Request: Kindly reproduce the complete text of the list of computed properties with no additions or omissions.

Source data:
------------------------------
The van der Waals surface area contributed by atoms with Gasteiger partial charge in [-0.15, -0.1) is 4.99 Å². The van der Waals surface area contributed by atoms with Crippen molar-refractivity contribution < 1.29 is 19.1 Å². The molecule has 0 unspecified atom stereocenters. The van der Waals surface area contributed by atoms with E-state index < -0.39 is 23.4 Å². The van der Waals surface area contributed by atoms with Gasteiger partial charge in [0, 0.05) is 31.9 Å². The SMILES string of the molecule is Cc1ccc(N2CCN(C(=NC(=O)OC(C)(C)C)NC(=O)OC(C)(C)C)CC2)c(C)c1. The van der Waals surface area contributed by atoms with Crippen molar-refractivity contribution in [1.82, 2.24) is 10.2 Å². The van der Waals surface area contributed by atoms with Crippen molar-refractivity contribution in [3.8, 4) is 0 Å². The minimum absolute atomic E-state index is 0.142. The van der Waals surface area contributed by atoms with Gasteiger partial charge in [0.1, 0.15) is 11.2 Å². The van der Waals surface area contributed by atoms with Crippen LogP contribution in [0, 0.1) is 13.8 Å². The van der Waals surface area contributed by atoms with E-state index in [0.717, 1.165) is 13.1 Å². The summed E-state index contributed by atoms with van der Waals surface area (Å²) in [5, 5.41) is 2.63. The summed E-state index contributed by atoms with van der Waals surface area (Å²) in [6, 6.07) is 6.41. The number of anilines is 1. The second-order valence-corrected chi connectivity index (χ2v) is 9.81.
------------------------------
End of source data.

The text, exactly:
The van der Waals surface area contributed by atoms with Gasteiger partial charge in [-0.15, -0.1) is 4.99 Å². The van der Waals surface area contributed by atoms with Crippen molar-refractivity contribution < 1.29 is 19.1 Å². The molecule has 0 unspecified atom stereocenters. The van der Waals surface area contributed by atoms with E-state index < -0.39 is 23.4 Å². The van der Waals surface area contributed by atoms with Gasteiger partial charge in [0, 0.05) is 31.9 Å². The SMILES string of the molecule is Cc1ccc(N2CCN(C(=NC(=O)OC(C)(C)C)NC(=O)OC(C)(C)C)CC2)c(C)c1. The van der Waals surface area contributed by atoms with Crippen molar-refractivity contribution in [1.82, 2.24) is 10.2 Å². The van der Waals surface area contributed by atoms with Crippen molar-refractivity contribution in [3.8, 4) is 0 Å². The minimum absolute atomic E-state index is 0.142. The van der Waals surface area contributed by atoms with Gasteiger partial charge in [0.1, 0.15) is 11.2 Å². The van der Waals surface area contributed by atoms with Crippen LogP contribution in [0, 0.1) is 13.8 Å². The van der Waals surface area contributed by atoms with E-state index in [0.717, 1.165) is 13.1 Å². The summed E-state index contributed by atoms with van der Waals surface area (Å²) in [5, 5.41) is 2.63. The summed E-state index contributed by atoms with van der Waals surface area (Å²) in [6, 6.07) is 6.41. The number of anilines is 1. The second-order valence-corrected chi connectivity index (χ2v) is 9.81.